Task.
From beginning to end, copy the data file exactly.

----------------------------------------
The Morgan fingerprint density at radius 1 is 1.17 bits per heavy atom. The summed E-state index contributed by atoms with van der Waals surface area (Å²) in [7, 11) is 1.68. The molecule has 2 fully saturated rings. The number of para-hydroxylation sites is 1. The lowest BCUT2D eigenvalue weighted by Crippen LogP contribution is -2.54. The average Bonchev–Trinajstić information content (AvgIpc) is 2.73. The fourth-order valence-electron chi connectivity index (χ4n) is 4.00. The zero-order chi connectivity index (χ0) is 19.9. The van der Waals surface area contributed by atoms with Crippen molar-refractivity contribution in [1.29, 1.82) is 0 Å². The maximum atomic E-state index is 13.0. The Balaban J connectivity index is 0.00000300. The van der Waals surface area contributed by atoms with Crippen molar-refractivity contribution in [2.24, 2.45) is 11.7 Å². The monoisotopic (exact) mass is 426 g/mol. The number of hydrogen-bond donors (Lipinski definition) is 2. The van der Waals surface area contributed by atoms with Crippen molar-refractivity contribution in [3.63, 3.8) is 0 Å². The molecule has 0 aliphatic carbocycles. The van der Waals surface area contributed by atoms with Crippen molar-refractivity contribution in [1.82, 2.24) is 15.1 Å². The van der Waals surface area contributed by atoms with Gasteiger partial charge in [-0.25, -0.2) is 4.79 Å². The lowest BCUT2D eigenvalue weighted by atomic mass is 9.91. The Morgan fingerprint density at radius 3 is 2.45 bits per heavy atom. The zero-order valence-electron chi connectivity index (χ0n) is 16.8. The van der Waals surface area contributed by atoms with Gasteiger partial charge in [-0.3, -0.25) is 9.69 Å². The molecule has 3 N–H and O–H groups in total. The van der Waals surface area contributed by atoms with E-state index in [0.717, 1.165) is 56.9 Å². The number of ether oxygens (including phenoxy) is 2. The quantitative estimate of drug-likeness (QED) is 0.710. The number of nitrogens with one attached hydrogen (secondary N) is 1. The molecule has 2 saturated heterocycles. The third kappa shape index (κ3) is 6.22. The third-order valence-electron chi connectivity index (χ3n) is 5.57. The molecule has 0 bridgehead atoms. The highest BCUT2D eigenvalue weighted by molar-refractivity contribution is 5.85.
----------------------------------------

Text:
The Morgan fingerprint density at radius 1 is 1.17 bits per heavy atom. The summed E-state index contributed by atoms with van der Waals surface area (Å²) in [7, 11) is 1.68. The molecule has 2 fully saturated rings. The number of para-hydroxylation sites is 1. The lowest BCUT2D eigenvalue weighted by Crippen LogP contribution is -2.54. The average Bonchev–Trinajstić information content (AvgIpc) is 2.73. The fourth-order valence-electron chi connectivity index (χ4n) is 4.00. The zero-order chi connectivity index (χ0) is 19.9. The van der Waals surface area contributed by atoms with Crippen molar-refractivity contribution in [1.29, 1.82) is 0 Å². The maximum atomic E-state index is 13.0. The Balaban J connectivity index is 0.00000300. The van der Waals surface area contributed by atoms with Crippen molar-refractivity contribution in [2.24, 2.45) is 11.7 Å². The monoisotopic (exact) mass is 426 g/mol. The number of hydrogen-bond donors (Lipinski definition) is 2. The van der Waals surface area contributed by atoms with Crippen molar-refractivity contribution in [3.63, 3.8) is 0 Å². The molecule has 0 aliphatic carbocycles. The van der Waals surface area contributed by atoms with Crippen molar-refractivity contribution in [1.82, 2.24) is 15.1 Å². The van der Waals surface area contributed by atoms with Gasteiger partial charge in [-0.25, -0.2) is 4.79 Å². The lowest BCUT2D eigenvalue weighted by atomic mass is 9.91. The Morgan fingerprint density at radius 3 is 2.45 bits per heavy atom. The zero-order valence-electron chi connectivity index (χ0n) is 16.8. The van der Waals surface area contributed by atoms with Gasteiger partial charge in [-0.3, -0.25) is 9.69 Å². The molecule has 3 N–H and O–H groups in total. The van der Waals surface area contributed by atoms with E-state index in [0.717, 1.165) is 56.9 Å². The number of ether oxygens (including phenoxy) is 2. The quantitative estimate of drug-likeness (QED) is 0.710. The number of nitrogens with one attached hydrogen (secondary N) is 1. The molecule has 2 saturated heterocycles. The third kappa shape index (κ3) is 6.22. The third-order valence-electron chi connectivity index (χ3n) is 5.57. The molecule has 0 bridgehead atoms. The highest BCUT2D eigenvalue weighted by molar-refractivity contribution is 5.85.